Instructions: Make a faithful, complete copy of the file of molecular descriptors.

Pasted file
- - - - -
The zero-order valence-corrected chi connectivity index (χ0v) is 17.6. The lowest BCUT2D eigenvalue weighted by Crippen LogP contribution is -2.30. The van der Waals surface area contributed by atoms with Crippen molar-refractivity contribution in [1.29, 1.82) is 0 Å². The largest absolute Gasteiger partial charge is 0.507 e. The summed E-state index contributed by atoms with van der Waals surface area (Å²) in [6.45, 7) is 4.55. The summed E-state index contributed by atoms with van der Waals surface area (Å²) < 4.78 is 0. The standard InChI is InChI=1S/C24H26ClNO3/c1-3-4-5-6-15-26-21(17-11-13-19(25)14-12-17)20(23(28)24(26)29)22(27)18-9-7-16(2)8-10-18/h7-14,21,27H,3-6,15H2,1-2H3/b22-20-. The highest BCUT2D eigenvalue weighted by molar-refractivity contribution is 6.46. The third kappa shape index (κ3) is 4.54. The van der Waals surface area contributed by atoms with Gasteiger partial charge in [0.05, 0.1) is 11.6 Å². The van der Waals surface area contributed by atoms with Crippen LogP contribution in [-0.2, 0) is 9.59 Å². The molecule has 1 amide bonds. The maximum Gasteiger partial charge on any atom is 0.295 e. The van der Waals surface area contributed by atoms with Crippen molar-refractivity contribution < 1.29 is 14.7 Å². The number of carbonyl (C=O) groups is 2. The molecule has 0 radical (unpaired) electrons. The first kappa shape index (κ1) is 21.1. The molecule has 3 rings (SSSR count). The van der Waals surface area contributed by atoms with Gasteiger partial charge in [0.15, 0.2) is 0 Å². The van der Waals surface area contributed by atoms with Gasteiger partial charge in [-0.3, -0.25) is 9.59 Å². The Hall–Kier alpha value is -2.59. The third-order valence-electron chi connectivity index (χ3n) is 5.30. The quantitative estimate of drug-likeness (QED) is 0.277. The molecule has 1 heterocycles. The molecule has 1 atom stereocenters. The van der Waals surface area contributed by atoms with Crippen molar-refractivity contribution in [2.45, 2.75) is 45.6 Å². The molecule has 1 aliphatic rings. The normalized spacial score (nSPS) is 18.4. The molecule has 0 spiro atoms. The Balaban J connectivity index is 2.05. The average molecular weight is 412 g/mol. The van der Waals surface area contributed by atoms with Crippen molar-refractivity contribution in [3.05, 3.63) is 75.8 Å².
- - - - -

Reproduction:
The zero-order valence-corrected chi connectivity index (χ0v) is 17.6. The lowest BCUT2D eigenvalue weighted by Crippen LogP contribution is -2.30. The van der Waals surface area contributed by atoms with Crippen molar-refractivity contribution in [1.29, 1.82) is 0 Å². The largest absolute Gasteiger partial charge is 0.507 e. The summed E-state index contributed by atoms with van der Waals surface area (Å²) in [6.45, 7) is 4.55. The summed E-state index contributed by atoms with van der Waals surface area (Å²) < 4.78 is 0. The standard InChI is InChI=1S/C24H26ClNO3/c1-3-4-5-6-15-26-21(17-11-13-19(25)14-12-17)20(23(28)24(26)29)22(27)18-9-7-16(2)8-10-18/h7-14,21,27H,3-6,15H2,1-2H3/b22-20-. The highest BCUT2D eigenvalue weighted by molar-refractivity contribution is 6.46. The third kappa shape index (κ3) is 4.54. The van der Waals surface area contributed by atoms with Gasteiger partial charge in [0.05, 0.1) is 11.6 Å². The van der Waals surface area contributed by atoms with Crippen LogP contribution in [-0.2, 0) is 9.59 Å². The molecule has 1 amide bonds. The maximum Gasteiger partial charge on any atom is 0.295 e. The van der Waals surface area contributed by atoms with Crippen molar-refractivity contribution < 1.29 is 14.7 Å². The number of carbonyl (C=O) groups is 2. The molecule has 0 radical (unpaired) electrons. The first kappa shape index (κ1) is 21.1. The molecule has 3 rings (SSSR count). The van der Waals surface area contributed by atoms with Gasteiger partial charge in [0.15, 0.2) is 0 Å². The van der Waals surface area contributed by atoms with Gasteiger partial charge in [-0.3, -0.25) is 9.59 Å². The Hall–Kier alpha value is -2.59. The third-order valence-electron chi connectivity index (χ3n) is 5.30. The quantitative estimate of drug-likeness (QED) is 0.277. The molecule has 1 heterocycles. The molecule has 1 atom stereocenters. The van der Waals surface area contributed by atoms with Crippen molar-refractivity contribution in [2.45, 2.75) is 45.6 Å². The molecule has 1 aliphatic rings. The normalized spacial score (nSPS) is 18.4. The molecule has 0 spiro atoms. The Balaban J connectivity index is 2.05. The average molecular weight is 412 g/mol. The van der Waals surface area contributed by atoms with Crippen molar-refractivity contribution in [3.05, 3.63) is 75.8 Å².